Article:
N-95 respirators, worn by medical professionals in high-risk situations, offer “almost complete protection,” because of their tight seal around the face. But a surgical mask or home-made cloth face covering won’t protect the wearer to that degree.
“It probably does protect you a little bit … but in terms of quantifying it, in terms of saying it with any degree of certainty, that becomes a lot more complicated,” Labos said.
The experts say it’s important to remember that mask-wearing should be viewed as just one component of the public health strategy.
“A mask doesn’t prevent infection, but it drastically reduces the chance of infection,” Labos said. “And that certainly helps.”
© 2020 The Canadian Press
Ontario reports 1,746 new COVID-19 cases, 7-day average climbs to new high – CBC.ca
Premier Doug Ford is scheduled to hold a news conference beginning at 1 p.m. in Vaughan. Ford’s office says he will be joined by the ministers of finance and education.
You can watch it live in this story.
Ontario reported another 1,746 cases of COVID-19 on Monday, as tougher restrictions go into effect in five regions of the province.
The new cases include 622 in Toronto, 390 in Peel Region, 217 in York Region and 108 in Durham Region. They push the seven-day average to a record high of 1,570.
Other public health units that saw double-digit increases were:
- Waterloo Region: 74
- Hamilton: 54
- Windsor: 38
- Halton Region: 35
- Ottawa: 29
- Simcoe Muskoka: 28
- Niagara Region: 22
- Wellington-Dufferin-Guelph: 22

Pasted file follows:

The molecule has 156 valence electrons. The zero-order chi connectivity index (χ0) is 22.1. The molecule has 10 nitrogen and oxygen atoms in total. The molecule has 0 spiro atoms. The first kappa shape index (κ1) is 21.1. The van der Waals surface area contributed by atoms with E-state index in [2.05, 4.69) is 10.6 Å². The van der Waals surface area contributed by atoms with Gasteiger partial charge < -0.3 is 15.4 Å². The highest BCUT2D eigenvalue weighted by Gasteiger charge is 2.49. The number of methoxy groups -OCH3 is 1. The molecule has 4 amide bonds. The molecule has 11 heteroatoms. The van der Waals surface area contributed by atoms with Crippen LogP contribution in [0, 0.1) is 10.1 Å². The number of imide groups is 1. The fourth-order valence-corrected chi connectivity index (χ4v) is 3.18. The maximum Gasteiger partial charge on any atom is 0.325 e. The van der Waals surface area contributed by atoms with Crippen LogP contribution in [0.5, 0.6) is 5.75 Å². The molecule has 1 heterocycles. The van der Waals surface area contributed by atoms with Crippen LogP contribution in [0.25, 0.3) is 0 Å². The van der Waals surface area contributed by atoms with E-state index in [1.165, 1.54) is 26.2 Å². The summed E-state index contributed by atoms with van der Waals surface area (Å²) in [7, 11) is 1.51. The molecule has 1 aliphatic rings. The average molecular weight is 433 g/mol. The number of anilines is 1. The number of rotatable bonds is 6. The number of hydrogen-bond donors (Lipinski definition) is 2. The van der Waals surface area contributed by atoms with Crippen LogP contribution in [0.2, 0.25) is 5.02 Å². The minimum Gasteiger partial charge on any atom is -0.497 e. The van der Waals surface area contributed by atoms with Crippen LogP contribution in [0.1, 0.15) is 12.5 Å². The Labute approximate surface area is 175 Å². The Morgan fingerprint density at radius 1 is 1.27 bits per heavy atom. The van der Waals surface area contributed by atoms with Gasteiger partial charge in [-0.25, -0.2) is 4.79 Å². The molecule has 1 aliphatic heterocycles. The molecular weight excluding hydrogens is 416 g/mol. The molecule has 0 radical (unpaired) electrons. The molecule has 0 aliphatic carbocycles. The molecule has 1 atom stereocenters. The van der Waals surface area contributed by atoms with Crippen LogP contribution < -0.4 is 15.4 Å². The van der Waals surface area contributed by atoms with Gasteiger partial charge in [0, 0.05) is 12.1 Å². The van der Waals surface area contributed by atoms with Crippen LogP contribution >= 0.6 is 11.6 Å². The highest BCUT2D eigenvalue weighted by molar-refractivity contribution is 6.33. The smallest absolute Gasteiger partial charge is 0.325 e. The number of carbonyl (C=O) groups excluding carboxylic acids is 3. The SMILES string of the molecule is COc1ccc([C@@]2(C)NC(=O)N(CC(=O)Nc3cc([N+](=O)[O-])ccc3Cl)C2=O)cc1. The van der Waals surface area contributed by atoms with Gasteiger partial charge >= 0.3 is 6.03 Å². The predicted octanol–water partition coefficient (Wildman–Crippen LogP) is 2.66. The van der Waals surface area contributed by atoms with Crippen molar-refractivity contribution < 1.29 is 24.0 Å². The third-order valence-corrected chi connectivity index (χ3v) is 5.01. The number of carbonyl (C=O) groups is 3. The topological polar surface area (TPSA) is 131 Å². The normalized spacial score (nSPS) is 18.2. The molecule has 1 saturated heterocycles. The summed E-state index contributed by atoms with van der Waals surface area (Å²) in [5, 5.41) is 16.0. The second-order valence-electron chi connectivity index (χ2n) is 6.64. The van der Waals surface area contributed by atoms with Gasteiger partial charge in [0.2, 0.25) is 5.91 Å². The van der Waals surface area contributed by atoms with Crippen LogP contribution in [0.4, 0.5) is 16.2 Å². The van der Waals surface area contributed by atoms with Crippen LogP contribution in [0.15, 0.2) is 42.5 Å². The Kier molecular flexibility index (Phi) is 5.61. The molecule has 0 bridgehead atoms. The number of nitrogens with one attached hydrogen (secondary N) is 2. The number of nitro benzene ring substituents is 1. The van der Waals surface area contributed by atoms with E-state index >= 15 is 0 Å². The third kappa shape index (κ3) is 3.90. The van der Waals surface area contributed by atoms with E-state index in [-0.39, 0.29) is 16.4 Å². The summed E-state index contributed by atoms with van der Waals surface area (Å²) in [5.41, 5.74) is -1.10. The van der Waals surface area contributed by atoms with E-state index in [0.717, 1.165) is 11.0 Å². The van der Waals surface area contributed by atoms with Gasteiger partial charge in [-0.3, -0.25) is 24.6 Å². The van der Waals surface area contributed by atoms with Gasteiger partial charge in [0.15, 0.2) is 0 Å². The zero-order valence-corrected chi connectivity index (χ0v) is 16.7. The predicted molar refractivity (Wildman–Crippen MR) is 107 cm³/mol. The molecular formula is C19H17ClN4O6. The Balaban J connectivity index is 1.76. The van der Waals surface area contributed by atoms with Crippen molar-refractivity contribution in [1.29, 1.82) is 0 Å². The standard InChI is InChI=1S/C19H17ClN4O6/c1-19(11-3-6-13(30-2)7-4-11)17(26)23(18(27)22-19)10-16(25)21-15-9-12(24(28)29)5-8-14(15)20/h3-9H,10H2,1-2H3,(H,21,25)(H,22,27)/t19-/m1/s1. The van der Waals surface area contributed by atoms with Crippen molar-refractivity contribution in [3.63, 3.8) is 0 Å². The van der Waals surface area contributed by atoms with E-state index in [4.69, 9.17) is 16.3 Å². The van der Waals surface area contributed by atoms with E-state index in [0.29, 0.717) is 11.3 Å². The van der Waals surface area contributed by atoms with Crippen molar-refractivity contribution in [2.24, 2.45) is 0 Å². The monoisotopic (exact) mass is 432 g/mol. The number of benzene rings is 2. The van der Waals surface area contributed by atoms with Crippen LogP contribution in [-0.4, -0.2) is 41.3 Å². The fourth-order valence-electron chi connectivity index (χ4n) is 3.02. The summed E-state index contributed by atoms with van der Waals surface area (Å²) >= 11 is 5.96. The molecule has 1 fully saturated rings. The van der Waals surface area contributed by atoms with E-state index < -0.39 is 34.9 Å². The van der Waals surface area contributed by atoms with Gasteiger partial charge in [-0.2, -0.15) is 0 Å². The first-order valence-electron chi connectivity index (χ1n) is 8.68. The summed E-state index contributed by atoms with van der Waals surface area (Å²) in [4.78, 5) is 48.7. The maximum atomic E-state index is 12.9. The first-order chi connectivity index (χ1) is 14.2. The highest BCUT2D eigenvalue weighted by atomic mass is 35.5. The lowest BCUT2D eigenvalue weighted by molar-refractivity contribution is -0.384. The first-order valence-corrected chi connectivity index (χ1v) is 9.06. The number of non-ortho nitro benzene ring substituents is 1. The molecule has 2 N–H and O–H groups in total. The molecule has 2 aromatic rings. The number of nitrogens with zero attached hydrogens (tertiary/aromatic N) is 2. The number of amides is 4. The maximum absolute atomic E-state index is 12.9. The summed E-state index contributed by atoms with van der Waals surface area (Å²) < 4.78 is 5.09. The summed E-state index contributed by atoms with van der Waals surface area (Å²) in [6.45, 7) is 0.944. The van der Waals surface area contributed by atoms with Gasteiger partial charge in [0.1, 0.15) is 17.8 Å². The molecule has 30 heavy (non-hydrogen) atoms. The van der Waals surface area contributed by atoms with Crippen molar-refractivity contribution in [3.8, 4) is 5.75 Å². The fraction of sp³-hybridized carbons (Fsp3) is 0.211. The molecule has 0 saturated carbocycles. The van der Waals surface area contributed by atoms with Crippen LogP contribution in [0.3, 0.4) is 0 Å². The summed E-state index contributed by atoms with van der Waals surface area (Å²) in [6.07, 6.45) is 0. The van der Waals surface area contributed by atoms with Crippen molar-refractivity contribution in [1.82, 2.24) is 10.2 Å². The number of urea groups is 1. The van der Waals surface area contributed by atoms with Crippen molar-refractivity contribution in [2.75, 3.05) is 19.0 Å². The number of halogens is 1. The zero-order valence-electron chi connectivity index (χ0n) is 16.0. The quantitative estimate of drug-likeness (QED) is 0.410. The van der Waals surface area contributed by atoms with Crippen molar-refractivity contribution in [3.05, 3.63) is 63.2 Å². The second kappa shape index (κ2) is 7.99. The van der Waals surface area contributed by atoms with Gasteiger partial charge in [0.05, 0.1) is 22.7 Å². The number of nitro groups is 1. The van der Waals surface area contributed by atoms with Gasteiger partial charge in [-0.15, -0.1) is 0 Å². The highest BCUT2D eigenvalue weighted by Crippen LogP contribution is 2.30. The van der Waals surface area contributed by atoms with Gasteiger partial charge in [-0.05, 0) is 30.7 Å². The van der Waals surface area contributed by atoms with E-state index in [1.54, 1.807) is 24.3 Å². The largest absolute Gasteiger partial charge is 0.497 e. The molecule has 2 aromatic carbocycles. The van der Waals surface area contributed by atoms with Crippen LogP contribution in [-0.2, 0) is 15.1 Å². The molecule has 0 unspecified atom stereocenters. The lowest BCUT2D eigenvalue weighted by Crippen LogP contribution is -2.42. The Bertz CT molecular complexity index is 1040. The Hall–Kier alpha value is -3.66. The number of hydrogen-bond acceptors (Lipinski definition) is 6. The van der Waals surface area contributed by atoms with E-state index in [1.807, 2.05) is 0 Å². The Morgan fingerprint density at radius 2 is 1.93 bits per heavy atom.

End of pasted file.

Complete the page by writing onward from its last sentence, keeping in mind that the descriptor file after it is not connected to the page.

- Thunder Bay: 21
- Eastern Ontario: 15
- Middlesex-London: 14
(Note: All of the figures used in this story are found on the Ontario health ministry’s COVID-19 dashboard or in its daily epidemiologic summary. The number of cases for any region may differ from what is reported by the local public health unit because local units report figures at different times.)
There are 102 school-related cases in today’s update: 86 students, 15 staff and one person who was not identified. Those infections include 19 at an east-end Toronto elementary school that were identified by the targeted testing of asymptomatic students, teachers and other staff.
There are currently 14,197 confirmed, active cases of COVID-19 provincewide, the most since the first was reported in Ontario on January 25.
Ontario’s network of labs processed 39,406 test samples of the novel coronavirus, and recorded a test positivity rate of 4.6 per cent.
The number of people in Ontario hospitals with the illness climbed to 618, the most at any point during the second wave, and due to a timing error, data for up to 40 hospitals was not included in that figure. Those being treated in intensive care increased by 12 to 168. Public health officials have said that 150 is the threshold for when facilities must begin postponing or cancelling scheduled procedures to accommodate COVID-19 patients. Further, of the 168 in ICUs, 108 are on ventilators.
The province also reported eight additional deaths, pushing the official death toll to 3,656.
Meanwhile, the provincial government announced last week it would move Windsor-Essex into the red alert level of its tiered framework, the strictest level short of a lockdown.
In that level, indoor dining at restaurants and bars is capped at 10 customers, while social gatherings must have fewer than five people indoors and 25 outdoors.
Meanwhile, Halidimand-Norfolk is shifting to the orange level, and three other regions — Hastings Prince Edward, Lambton and Northwestern — are going into the yellow level.
The province says the regions will stay in their new categories for at least 28 days, or two COVID-19 incubation periods, before a change is considered.
Officials say they continue to monitor public health data weekly to see if any other regions require additional intervention.